Caproic acid USD 38 million in 2020; CAGR of 2.9% [27]

    * CAGR = compound annual growth rate.

    Lactic acid (2-hydroxypropanoic acid) is an organic acid widely distributed in nature and has been used by mankind for decades [28]. It enjoys GRAS status and has been applied in the chemical, cosmetic, food and pharmaceutical industries [29]. It is also an important role player in the production of bioplastics such as polylactide polymers (polylactic acid, PLA) [30], which are more easily degradable than conventional plastics.

    Succinic acid also have important applications in the plastics industry [157], as well as agricultural, food and pharmaceutical industries [156]. Although mainly produced via the petrochemical route, there are three biosynthetic pathways for microbial production that can be explored. Fungal candidates previously assessed for succinic acid production include Pichia kudriavzevii, S. cerevisiae and Yarrowia lipolytica [155,161–167].

    Yeasts as acetic acid production hosts have not gained much attention and the presence of acetic acid is often unwanted in yeast-based industries (such as winemaking). However, as part of a biorefinery concept, the production of this organic acid could be attractive due to its growing market [31]. A recent study using malic acid-degrading yeasts indicated that acetic acid could be acquired as a by-product when cultivated in media containing malic acid and glucose/xylose [32] or fruit wastes such as apple and grape pomace. To produce acetic acid from malic acid, the conversion of the latter to pyruvate (via the malic enzyme) would potentially allow for acetic acid formation ( Figure 1 )

    Figure 1. Metabolic pathways for the conversion of hexoses and pentoses to organic acids in S. cerevisiae. A simplified illustration of the TCA cycle showing the interconnectedness of various metabolic pathways in eukaryotic mitochondria. Steps in the Embden–Meyerhof–Parnas (EMP) pathway, pentose phosphate pathway (PPP) and TCA cycle are indicated by solid lines, whereas alternative bioconversions are indicated by dashed lines, i.e., recombinant malolactic fermentation (MLF) pathway and glyoxylic acid cycle (GAC). Grey dashed arrows indicate a pathway often deleted or interrupted (such as PDC and alcohol dehydrogenase to produce lactic acid) or an alternative pathway utilized (such as ME for the conversion of malate to pyruvate). The relevant enzymes are indicated as (CS (citrate synthase), FRD (fumarate reductase), FUM (fumarase), IDH (isocitrate dehydrogenase), LDH (lactate dehydrogenase), MDH (malate dehydrogenase), ME (malic enzyme), MLE (malolactic enzyme), MS (malate synthase), OAD (oxaloacetate decarboxylase), OGDH (α-ketoglutarate dehydrogenase), (KGDH) α-ketoglutarate dehydrogenase, PC (pyruvate carboxylase), PDC (pyruvate decarboxylase) and SDH (succinate dehydrogenase).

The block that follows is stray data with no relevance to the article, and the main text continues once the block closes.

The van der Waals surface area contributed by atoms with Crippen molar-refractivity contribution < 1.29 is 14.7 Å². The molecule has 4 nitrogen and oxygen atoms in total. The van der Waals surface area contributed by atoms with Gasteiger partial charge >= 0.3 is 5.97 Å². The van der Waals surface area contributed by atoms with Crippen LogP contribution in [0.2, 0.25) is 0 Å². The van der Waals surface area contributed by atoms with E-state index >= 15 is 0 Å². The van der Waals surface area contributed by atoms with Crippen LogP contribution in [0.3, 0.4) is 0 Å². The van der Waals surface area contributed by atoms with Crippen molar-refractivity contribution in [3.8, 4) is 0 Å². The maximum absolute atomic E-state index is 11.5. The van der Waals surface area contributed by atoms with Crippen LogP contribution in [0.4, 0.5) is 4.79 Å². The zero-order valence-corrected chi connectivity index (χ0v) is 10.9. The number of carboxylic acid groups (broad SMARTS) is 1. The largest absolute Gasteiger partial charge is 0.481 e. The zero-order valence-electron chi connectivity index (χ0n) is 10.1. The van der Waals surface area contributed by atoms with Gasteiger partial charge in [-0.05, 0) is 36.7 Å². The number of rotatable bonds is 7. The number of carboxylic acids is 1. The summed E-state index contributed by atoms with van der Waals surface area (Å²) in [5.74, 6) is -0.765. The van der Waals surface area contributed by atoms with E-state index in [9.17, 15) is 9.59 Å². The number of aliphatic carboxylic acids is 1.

4. Conclusions

    The in vitro utilization of the rumen microbiome in the carboxylate platform could be a valuable alternative small-scale platform to supplement bioethanol production in SA. The stability, resilience, overlap of function, robustness and flexibility of the microbiome makes it an attractive community for AD bioprocesses. Furthermore, this community produces all the enzymes required for hydrolysis and fermentation, making it a natural form of consolidated bioprocessing. Though no techno-economic analysis has yet been conducted for a rumen-based carboxylate platform, it can be estimated by comparing the production costs with other microbial community profiles, such as sewage microbial communities that have been used extensively for biogas production in SA. It is predicted that the use of physical instead of chemical pretreatment, natural acclimation to short RT, mesophilic temperature utilization, initial pH adjustment with buffer only and overall diverse end-product yields would reduce costs and improve the overall economic feasibility of the platform. Several yeast microbial hosts have shown promise for the conversion of sugars and malic acid present in fruit wastes to produce valuable dicarboxylate acids, thus advancing the biorefinery concept. However, for such biorefineries to become economically feasible, industrial-scale fermentation processes with sufficient yields in organic acids will have to be developed and integrated with existing biobased processes. Combining the carboxylate platform and organic acid production could offer a unique opportunity for the conversion of fruit and mixed biomass wastes to higher-value organic acids.

    This entry is adapted from 10.3390/catal11080964